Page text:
Fashion: We Wore It First]: Marion Hume and Tamsin Blanchard meet four women who remember the Seventies the first time round. What gear are they into now?
Thursday 25 February 1993
At the beginning of the Seventies, I lived in skinny-rib tops and flared dance trousers and I saved my Bill Gibb dresses and false eyelashes to go out.
It was with Hot Gossip in the late Seventies that I became conscious about what I was wearing all the time. I became a shopaholic. I went to Swanky Modes, in Camden Town, for all those stretchy dresses with holes in, and to PX (once in Covent Garden) for leather jackets.
I wouldn't wear any of those clothes now, although I'm sure Alana, my 13-year-old daughter, will after she raids my wardrobe again.
Sadly, I didn't keep my shoes or my hats. Sarah Brightman, who was in Hot Gossip then, had a wonderful purple wig. I wonder if she kept it . . .
What was great in the Seventies was the freedom to mix styles. You didn't feel as though you had to tie everything into a 'look'. It wasn't important to match things - you could just throw things on.
There was the freedom to be how you were and who you were. After the Seventies, everything seemed so subdued, like we were living in black.
When I first saw these looks again, I thought they would only work for the really thin. Then I found my Biba chiffon overcoat in the back of my wardrobe and tried it on again. I think I might just wear it this summer.
ANGHARAD REES (43) became the nation's Sunday night sweetheart with the huge success of BBC 1's 'Poldark', which ran from 1975-77.
The clothes then could be cheap or expensive, all mixed together. I loved Bill Gibb. His clothes were totally individual and captured the atmosphere of the time. Another favourite was Rumack & Sample, floaty clothes in soft silks and chiffons. They made my wedding dress and all my evening and party dresses. I wish I'd kept them.
My cheap clothes were from the Great Gear Trading Company, Miss Selfridge and Kensington Antiques Market, where there were two young designers selling kaftans, silver jewellery, tie-dye, velvet embroidered flares and ethnic stuff - all the things that are fashionable now.
I didn't stop working all through the Seventies. One director later told me that I got a part because of the leather bomber jacket, dungarees and high platform boots I was wearing when I met him.
The early Seventies were my favourite. Everybody was a bit hippie, trying to be working class. I loved the relaxed attitudes - people were more gentle, and less egotistical. It would be nice if those attitudes were revived now, along with the fashions. If we all tried to remember the atmosphere of the Seventies, it would be a much better place. You couldn't tell how rich or poor people were by their dress then.
JENNY AGUTTER (40) shares her time between London and Cornwall. Her two-year-old son, Jonathan, loves his video of 'The Railway Children', but for the trains rather than for his mother, the film's 17-year-old star.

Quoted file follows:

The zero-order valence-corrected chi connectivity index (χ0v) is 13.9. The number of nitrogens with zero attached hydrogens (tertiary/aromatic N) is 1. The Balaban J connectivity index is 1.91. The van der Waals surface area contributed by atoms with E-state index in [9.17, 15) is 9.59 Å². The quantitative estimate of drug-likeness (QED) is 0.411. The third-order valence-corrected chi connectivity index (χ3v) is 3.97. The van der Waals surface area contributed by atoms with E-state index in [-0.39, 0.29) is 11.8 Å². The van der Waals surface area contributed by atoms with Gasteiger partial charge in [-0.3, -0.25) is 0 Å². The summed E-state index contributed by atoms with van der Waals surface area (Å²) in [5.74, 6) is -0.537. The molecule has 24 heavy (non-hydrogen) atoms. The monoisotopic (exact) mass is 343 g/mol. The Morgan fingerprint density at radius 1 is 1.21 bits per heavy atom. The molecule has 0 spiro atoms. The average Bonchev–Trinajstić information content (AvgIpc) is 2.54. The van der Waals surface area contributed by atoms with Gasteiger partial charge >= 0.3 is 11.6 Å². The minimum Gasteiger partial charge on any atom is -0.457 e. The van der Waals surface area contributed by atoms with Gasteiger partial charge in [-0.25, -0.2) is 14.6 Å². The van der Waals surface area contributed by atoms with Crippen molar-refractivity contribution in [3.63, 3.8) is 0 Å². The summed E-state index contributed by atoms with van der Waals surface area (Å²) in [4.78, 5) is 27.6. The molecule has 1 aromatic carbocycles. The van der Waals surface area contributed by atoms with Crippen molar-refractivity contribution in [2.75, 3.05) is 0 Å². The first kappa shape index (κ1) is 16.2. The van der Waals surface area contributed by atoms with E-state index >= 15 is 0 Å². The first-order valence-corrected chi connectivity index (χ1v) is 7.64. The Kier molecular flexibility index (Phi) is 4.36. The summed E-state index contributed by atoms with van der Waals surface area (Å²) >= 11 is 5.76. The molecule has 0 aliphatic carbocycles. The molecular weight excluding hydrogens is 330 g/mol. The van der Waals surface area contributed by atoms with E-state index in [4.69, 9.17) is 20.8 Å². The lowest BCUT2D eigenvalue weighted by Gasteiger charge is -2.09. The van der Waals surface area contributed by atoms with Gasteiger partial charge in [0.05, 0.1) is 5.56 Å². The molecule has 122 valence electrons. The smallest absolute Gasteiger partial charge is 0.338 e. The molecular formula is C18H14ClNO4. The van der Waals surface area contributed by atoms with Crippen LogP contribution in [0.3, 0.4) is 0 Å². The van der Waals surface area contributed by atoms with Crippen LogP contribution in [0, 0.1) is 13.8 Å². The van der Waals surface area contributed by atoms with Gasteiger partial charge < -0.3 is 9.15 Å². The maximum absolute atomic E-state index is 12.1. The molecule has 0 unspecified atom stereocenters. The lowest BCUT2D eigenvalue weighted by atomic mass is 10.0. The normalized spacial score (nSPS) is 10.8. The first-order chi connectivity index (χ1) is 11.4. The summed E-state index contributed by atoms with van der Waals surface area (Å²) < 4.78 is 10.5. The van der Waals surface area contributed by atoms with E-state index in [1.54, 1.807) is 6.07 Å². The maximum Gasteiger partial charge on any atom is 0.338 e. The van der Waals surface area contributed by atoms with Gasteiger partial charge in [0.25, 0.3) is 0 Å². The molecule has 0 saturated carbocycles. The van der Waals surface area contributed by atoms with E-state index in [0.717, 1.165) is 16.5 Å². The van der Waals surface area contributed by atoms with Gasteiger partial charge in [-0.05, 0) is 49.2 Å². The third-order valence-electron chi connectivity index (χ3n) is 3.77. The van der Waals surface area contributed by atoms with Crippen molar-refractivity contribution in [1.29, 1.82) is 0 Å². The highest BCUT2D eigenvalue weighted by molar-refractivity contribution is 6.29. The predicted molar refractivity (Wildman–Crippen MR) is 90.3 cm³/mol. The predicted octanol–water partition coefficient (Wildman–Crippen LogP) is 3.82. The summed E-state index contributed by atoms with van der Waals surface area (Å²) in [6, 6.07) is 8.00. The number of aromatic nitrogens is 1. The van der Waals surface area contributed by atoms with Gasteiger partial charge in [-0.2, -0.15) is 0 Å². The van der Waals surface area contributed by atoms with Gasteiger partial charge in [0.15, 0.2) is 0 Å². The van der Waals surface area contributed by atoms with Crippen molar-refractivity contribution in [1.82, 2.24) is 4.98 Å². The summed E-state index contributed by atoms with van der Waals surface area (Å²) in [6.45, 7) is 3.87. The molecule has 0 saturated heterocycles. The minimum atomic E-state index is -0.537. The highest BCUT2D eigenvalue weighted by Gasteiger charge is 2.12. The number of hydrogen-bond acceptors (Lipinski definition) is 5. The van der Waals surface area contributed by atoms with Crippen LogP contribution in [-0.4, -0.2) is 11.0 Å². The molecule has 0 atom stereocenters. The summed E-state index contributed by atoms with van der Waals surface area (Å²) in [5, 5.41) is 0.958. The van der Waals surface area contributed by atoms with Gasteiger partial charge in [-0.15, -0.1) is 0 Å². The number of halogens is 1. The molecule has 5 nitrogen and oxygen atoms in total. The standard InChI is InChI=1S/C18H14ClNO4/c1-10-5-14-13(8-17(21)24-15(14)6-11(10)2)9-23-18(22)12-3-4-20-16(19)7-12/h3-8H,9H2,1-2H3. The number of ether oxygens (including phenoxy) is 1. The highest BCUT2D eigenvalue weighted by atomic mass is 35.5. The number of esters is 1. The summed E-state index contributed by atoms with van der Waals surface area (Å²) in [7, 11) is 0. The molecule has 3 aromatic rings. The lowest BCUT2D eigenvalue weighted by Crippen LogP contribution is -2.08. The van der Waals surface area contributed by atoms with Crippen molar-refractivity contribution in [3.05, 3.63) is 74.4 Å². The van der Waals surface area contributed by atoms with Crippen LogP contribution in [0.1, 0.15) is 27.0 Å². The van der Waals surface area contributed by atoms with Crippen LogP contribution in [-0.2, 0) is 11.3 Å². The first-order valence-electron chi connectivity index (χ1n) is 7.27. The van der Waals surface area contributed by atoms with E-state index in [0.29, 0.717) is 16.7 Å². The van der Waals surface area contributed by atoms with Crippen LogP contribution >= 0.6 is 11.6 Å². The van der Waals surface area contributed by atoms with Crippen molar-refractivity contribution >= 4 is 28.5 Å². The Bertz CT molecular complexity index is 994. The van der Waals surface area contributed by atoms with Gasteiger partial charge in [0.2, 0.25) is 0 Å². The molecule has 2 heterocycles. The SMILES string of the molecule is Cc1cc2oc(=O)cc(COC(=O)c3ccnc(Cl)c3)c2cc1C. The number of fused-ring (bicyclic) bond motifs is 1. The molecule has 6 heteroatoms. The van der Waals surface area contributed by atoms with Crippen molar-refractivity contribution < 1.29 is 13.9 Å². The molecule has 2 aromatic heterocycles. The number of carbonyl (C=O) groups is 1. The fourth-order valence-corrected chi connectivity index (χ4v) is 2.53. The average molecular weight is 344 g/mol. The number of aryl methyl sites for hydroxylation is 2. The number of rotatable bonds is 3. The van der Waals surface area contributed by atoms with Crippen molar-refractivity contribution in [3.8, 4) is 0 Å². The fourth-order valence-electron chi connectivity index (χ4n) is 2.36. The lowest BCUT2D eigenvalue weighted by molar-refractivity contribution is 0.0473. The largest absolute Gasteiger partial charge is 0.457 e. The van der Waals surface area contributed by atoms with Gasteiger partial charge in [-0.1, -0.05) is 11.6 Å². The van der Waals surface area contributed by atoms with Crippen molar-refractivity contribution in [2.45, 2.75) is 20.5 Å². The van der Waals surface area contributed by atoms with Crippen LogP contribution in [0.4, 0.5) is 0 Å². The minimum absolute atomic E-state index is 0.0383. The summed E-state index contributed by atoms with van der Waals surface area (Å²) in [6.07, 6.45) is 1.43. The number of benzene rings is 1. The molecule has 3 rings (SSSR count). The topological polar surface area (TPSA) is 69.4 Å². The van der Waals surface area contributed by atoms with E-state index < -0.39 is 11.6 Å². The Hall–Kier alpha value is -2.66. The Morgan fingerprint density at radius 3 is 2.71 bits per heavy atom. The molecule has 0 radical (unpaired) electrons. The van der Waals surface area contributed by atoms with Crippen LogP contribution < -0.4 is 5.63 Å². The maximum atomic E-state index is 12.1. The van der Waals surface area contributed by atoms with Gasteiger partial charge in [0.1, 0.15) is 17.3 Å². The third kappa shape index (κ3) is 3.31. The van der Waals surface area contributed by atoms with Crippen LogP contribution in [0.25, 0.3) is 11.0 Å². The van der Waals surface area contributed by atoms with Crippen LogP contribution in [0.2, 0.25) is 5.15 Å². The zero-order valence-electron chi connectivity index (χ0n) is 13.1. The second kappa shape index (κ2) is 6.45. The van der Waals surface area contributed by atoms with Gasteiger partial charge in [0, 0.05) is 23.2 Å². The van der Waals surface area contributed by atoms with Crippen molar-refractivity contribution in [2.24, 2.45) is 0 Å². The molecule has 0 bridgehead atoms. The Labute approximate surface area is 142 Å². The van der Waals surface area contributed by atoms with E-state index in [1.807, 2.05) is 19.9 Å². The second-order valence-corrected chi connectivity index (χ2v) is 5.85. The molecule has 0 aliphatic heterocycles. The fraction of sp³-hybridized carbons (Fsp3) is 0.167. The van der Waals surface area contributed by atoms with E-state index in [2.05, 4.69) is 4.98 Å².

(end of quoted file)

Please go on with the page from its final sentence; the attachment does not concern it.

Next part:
The Seventies kicked off my career. I went to the Australian outback to do Walkabout first. It came out in 1970, and The Railway Children came out in 1971. I wanted to do Walkabout because Apple was backing it and I really wanted to meet the Beatles.
I bought a Gina Fratini outfit for the premier of The Railway Children. It cost about pounds 300, which was a phenomenal amount. I still have it and I'd still wear it. It is of heavy pleated, printed silk-rayon, and the jacket has a mandarin neck and a peplum that falls down over the hips. But I've always been slightly dishevelled. There were all these photographs in the papers the next day of we three 'children' and I realised I had mis-buttoned the jacket. I wore my hair parted in the middle with my ears sticking out. Once, someone sent me pounds 5 for a haircut. But I liked it, so I sent it back.
I tried on some of my old trouser suits again and they look funny now. I loved Forties and Fifties cocktail dresses. I still do. They have kept their allure much more than multi-coloured trousers, tight skinny-rib T- shirts and metallic platform shoes. The good thing about the Nineties rerun is you can pick and choose pieces to flatter yourself.
CAROLINE BAKER (50) was at the cutting edge of fashion in the Seventies at 'Nova' magazine. For Benetton in the Eighties she filled billboards withchildren of and in all colours. She is now fashion editor of 'Good Housekeeping'.
I was always a poor girl and in the early Seventies for the first time things were cheap, like Biba and then Kensington market. That's why the Seventies are so huge again now. People haven't got a penny.
My first reaction when I sensed the Seventies revival was 'Never'. I thought flares would never happen again and certainly not clogs. Now I'm wearing my daughter's. Women my age should not dismiss this rerun. That's when the generation gap really becomes unbridgeable, when women think they are past fashion and just get old.
Things will get softer. Floral prints will look right again. There will be a move towards wider trousers in the style of the Thirties, which was more elegant and was what the Seventies took their lead from anyway.
At Nova I was experimenting with menswear, army surplus and leg warmers. We really started what became the Farah Fawcett look. But I had my donkey-brown hipster loons, feather boas and Jimi Hendrix looks. There was a skinny-rib rainbow stripe sweater from C & A that I just had to have.
My reader now might be the mother of teenage children and her daughters would fall about laughing if their mum wore Seventies stuff, even though they are happy to borrow it from mum's wardrobe. Still, I want to wear platforms and I'm really excited about getting a layered haircut.
Diving in at the deep end is no excuse for shirking the style stakes
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